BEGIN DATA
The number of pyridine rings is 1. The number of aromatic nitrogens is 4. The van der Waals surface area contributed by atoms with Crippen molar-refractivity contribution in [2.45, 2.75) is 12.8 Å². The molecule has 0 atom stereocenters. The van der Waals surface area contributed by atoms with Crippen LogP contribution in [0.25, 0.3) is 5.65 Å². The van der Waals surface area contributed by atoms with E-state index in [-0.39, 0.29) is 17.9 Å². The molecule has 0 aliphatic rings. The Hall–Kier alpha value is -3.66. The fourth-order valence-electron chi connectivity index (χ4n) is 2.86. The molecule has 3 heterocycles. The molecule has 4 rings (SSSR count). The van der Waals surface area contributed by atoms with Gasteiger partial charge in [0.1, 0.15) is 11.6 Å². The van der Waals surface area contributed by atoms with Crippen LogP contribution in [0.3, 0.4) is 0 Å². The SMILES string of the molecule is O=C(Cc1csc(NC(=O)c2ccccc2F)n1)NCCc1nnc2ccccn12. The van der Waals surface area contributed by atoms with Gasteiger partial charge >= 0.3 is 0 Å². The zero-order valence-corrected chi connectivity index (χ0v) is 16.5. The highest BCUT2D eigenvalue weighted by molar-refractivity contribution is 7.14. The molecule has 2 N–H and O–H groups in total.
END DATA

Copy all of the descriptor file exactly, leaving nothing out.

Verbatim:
The number of pyridine rings is 1. The number of aromatic nitrogens is 4. The van der Waals surface area contributed by atoms with Crippen molar-refractivity contribution in [2.45, 2.75) is 12.8 Å². The molecule has 0 atom stereocenters. The van der Waals surface area contributed by atoms with Crippen LogP contribution in [0.25, 0.3) is 5.65 Å². The van der Waals surface area contributed by atoms with E-state index in [-0.39, 0.29) is 17.9 Å². The molecule has 0 aliphatic rings. The Hall–Kier alpha value is -3.66. The fourth-order valence-electron chi connectivity index (χ4n) is 2.86. The molecule has 3 heterocycles. The molecule has 4 rings (SSSR count). The van der Waals surface area contributed by atoms with Gasteiger partial charge in [0.1, 0.15) is 11.6 Å². The van der Waals surface area contributed by atoms with Crippen LogP contribution in [0.3, 0.4) is 0 Å². The SMILES string of the molecule is O=C(Cc1csc(NC(=O)c2ccccc2F)n1)NCCc1nnc2ccccn12. The van der Waals surface area contributed by atoms with Gasteiger partial charge >= 0.3 is 0 Å². The zero-order valence-corrected chi connectivity index (χ0v) is 16.5. The highest BCUT2D eigenvalue weighted by molar-refractivity contribution is 7.14. The molecule has 2 N–H and O–H groups in total.